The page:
Or you can get a bicycle. In any event, we need to get parked cars off the street. Use the subway.

    Trucks making deliveries are in fact different than cars. I realize we can’t make delivery trucks any smaller , they need the room to carry packages. But for personal mobility, the average person does Not need a 6,000 pound vehicle.

  6. Just to HELL wth every anti-bicyclist idiot in this goddamn city. If I thought maybe you had some point worth considering against the new bike lanes in the 'hood, you just totally blew it with me with this evil stunt. Now I say: NOT ONE STEP BACK! The bike lanes must stay, despite the cancelling of the "L-pocalypse." Every damn one of them. Happy, jerks?

  7. Yeah, go ahead and dig your hole deeper, you anti-social twits who "disliked" my comment. You wanna try to win me back to consideration of your position? Show some contrition for putting my life in danger!

  8. Sounds like somebody forget to take their meds today.

    We need balanced common sense, not one sided extremism, in order make things work in this complex chaotic city.

  9. We need cars. We need Bikes. We need Commercial Deliveries.

  10. Couple of questions and observations: !. If the L train shutdown is on hold while it is being reconsidered,can someone explain why 'mitigation' plans are speeding forward? No shutdown=no mitigation necessary. 2. Cyclists tout reducing pollution as one of the benefits of bicycles – well,a parked car isn't contributing to air pollution,either,while a car cruising around looking for a parking spot definitely is. And,for the record,not much 'free' parking for taxpayers (we pay a nyc fee when we register our vehicles) in nyc. and on metered streets it's $4. an hour. Bike lanes in formerly metered areas cost the city a lot of $$$ in lost revenues. Maybe there should be a bicycle tax? Maybe we need to register bikes? License cyclists? They're riding free.

    • Waaah, waaah, waaah! I lost MY parking spot! I have to circle to find a spot! I have to lay $4/hr to park! Oh please! All of you kvetching, whiny little spoiled brats should try living outside your Manhattan bubble and see that you’re not the only people on earth. The lanes are staying. As a native who rarely drives into Manhattan anymore but who ALWAYS finds a parking spot within minutes of looking whether in the East Village, West Village, UWS, UES, LES or anywhere else y’all need to get some patience or get rid of your cars. As for you Charles, it is possible to live without a car in NYC.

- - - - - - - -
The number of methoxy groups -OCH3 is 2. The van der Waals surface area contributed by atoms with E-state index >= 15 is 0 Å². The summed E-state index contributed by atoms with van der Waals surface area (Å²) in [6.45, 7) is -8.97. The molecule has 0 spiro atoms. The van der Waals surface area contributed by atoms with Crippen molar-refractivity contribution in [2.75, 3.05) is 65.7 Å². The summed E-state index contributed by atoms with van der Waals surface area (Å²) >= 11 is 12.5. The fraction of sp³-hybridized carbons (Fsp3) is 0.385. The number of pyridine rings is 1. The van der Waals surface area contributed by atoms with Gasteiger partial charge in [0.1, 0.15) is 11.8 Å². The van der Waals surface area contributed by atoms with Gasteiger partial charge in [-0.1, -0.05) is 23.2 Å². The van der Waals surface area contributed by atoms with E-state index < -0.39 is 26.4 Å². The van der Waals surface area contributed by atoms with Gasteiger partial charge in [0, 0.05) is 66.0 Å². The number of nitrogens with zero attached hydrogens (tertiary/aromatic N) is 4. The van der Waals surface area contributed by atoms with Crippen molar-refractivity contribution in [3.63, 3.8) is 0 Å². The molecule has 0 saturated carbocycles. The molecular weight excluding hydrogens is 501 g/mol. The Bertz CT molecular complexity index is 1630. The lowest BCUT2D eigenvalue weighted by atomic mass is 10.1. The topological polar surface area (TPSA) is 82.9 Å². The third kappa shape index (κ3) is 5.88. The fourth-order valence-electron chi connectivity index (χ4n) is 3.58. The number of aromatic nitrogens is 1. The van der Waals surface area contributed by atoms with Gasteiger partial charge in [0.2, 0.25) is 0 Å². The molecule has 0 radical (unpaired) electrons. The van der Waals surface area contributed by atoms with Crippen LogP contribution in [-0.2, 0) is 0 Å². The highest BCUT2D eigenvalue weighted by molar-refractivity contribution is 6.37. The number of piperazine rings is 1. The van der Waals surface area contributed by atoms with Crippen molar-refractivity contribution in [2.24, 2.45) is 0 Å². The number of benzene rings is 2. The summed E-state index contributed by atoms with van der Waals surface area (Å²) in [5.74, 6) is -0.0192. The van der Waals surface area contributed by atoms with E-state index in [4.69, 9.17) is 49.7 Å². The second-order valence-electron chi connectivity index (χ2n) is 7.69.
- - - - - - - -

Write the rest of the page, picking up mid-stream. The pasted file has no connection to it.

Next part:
MamaRose- when you register your vehicle that money goes to the state, not th city, or have you forgotten Econ 101? Try finding parking in Boston on any given day, it’s almost an impossibility. You’ll have to park in a garage and pay $20-30 an HOUR. grow a pair, will ya?

      • Amazing parking karma, NativeNYer4Ever! Wish I shared it! Maybe you could find a way to monetize that talent while you're loading up your snark tank.
        So – more to the point – bicycles cost the city $$$ and they don't pay their way. How about a bicycle tax? Registration for bikes? Licenses for cyclists? While they cost the city a lot of $$$, they don't seem to spend that much (shopping, e.g.) in the city (I can count on one hand the bikes with baskets I've seen). Fair? I don't think so, do you? PS – This is a discussion among people with different viewpoints, NNY4E, not whining or kvetching. There's a difference. Oh, yeah, and we're living in nyc, not Boston.

  11. Putting broken glass on bike lanes is your idea of "common sense"? If you have nothing to say about such tactics, don't you meds-bait ME.